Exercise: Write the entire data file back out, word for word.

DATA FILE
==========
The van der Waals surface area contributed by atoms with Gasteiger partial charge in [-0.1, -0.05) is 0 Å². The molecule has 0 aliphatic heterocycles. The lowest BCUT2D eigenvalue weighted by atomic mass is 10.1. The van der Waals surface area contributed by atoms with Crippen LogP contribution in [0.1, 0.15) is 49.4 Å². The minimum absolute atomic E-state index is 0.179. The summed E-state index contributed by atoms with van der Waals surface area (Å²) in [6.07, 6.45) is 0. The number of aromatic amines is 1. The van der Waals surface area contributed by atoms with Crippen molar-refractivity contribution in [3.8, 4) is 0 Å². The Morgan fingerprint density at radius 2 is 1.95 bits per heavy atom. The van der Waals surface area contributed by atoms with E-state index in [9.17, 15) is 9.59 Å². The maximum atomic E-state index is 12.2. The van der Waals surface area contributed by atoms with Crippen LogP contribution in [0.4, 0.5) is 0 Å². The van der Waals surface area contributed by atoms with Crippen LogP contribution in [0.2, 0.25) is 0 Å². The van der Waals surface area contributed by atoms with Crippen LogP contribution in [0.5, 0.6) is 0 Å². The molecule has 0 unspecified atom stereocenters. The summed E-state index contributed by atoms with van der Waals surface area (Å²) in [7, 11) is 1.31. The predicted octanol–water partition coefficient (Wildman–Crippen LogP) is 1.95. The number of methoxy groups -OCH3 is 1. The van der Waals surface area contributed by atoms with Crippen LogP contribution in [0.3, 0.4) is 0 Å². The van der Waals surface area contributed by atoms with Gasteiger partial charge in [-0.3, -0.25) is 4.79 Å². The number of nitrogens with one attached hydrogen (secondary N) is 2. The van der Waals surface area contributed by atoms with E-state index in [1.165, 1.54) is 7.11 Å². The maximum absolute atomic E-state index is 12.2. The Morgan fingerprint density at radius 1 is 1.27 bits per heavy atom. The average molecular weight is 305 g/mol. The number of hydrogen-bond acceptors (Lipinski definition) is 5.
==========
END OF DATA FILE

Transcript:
The van der Waals surface area contributed by atoms with Gasteiger partial charge in [-0.1, -0.05) is 0 Å². The molecule has 0 aliphatic heterocycles. The lowest BCUT2D eigenvalue weighted by atomic mass is 10.1. The van der Waals surface area contributed by atoms with Crippen LogP contribution in [0.1, 0.15) is 49.4 Å². The minimum absolute atomic E-state index is 0.179. The summed E-state index contributed by atoms with van der Waals surface area (Å²) in [6.07, 6.45) is 0. The number of aromatic amines is 1. The van der Waals surface area contributed by atoms with Crippen molar-refractivity contribution in [3.8, 4) is 0 Å². The Morgan fingerprint density at radius 2 is 1.95 bits per heavy atom. The van der Waals surface area contributed by atoms with E-state index in [9.17, 15) is 9.59 Å². The maximum atomic E-state index is 12.2. The van der Waals surface area contributed by atoms with Crippen LogP contribution in [0.4, 0.5) is 0 Å². The van der Waals surface area contributed by atoms with Crippen LogP contribution in [0.2, 0.25) is 0 Å². The van der Waals surface area contributed by atoms with Crippen LogP contribution in [0.5, 0.6) is 0 Å². The molecule has 0 unspecified atom stereocenters. The summed E-state index contributed by atoms with van der Waals surface area (Å²) in [7, 11) is 1.31. The predicted octanol–water partition coefficient (Wildman–Crippen LogP) is 1.95. The number of methoxy groups -OCH3 is 1. The van der Waals surface area contributed by atoms with Crippen LogP contribution in [0.3, 0.4) is 0 Å². The van der Waals surface area contributed by atoms with Gasteiger partial charge in [-0.3, -0.25) is 4.79 Å². The number of nitrogens with one attached hydrogen (secondary N) is 2. The van der Waals surface area contributed by atoms with E-state index in [1.165, 1.54) is 7.11 Å². The maximum absolute atomic E-state index is 12.2. The Morgan fingerprint density at radius 1 is 1.27 bits per heavy atom. The average molecular weight is 305 g/mol. The number of hydrogen-bond acceptors (Lipinski definition) is 5.